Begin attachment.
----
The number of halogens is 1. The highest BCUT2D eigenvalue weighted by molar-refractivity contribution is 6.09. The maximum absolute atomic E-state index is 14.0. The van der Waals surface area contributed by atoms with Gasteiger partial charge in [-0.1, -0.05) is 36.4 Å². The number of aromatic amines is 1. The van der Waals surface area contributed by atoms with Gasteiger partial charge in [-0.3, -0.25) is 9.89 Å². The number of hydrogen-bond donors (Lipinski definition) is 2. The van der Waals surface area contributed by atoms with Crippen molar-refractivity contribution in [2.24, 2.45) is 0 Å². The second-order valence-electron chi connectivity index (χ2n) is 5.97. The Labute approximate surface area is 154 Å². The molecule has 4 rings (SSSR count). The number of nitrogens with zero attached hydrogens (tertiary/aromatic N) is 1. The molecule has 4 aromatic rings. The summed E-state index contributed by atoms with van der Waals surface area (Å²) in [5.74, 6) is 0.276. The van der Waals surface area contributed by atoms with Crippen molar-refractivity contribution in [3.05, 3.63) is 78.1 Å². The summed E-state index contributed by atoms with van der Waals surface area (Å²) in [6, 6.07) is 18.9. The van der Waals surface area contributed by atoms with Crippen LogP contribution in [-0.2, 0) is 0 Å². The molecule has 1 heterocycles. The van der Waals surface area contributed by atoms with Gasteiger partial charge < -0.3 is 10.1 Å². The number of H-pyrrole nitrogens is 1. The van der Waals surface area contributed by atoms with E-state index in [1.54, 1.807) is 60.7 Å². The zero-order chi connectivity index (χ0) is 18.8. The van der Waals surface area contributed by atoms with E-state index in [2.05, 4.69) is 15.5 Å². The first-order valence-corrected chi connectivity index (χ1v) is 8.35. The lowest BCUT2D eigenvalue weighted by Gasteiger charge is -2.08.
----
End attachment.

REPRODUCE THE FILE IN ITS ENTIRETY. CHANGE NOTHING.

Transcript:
The number of halogens is 1. The highest BCUT2D eigenvalue weighted by molar-refractivity contribution is 6.09. The maximum absolute atomic E-state index is 14.0. The van der Waals surface area contributed by atoms with Gasteiger partial charge in [-0.1, -0.05) is 36.4 Å². The number of aromatic amines is 1. The van der Waals surface area contributed by atoms with Gasteiger partial charge in [-0.3, -0.25) is 9.89 Å². The number of hydrogen-bond donors (Lipinski definition) is 2. The van der Waals surface area contributed by atoms with Crippen molar-refractivity contribution in [2.24, 2.45) is 0 Å². The second-order valence-electron chi connectivity index (χ2n) is 5.97. The Labute approximate surface area is 154 Å². The molecule has 4 rings (SSSR count). The number of nitrogens with zero attached hydrogens (tertiary/aromatic N) is 1. The molecule has 4 aromatic rings. The summed E-state index contributed by atoms with van der Waals surface area (Å²) in [5.74, 6) is 0.276. The van der Waals surface area contributed by atoms with Crippen molar-refractivity contribution in [3.05, 3.63) is 78.1 Å². The summed E-state index contributed by atoms with van der Waals surface area (Å²) in [6, 6.07) is 18.9. The van der Waals surface area contributed by atoms with Crippen LogP contribution in [-0.2, 0) is 0 Å². The molecule has 1 heterocycles. The van der Waals surface area contributed by atoms with Gasteiger partial charge < -0.3 is 10.1 Å². The number of H-pyrrole nitrogens is 1. The van der Waals surface area contributed by atoms with E-state index in [1.54, 1.807) is 60.7 Å². The zero-order chi connectivity index (χ0) is 18.8. The van der Waals surface area contributed by atoms with E-state index in [2.05, 4.69) is 15.5 Å². The first-order valence-corrected chi connectivity index (χ1v) is 8.35. The lowest BCUT2D eigenvalue weighted by Gasteiger charge is -2.08.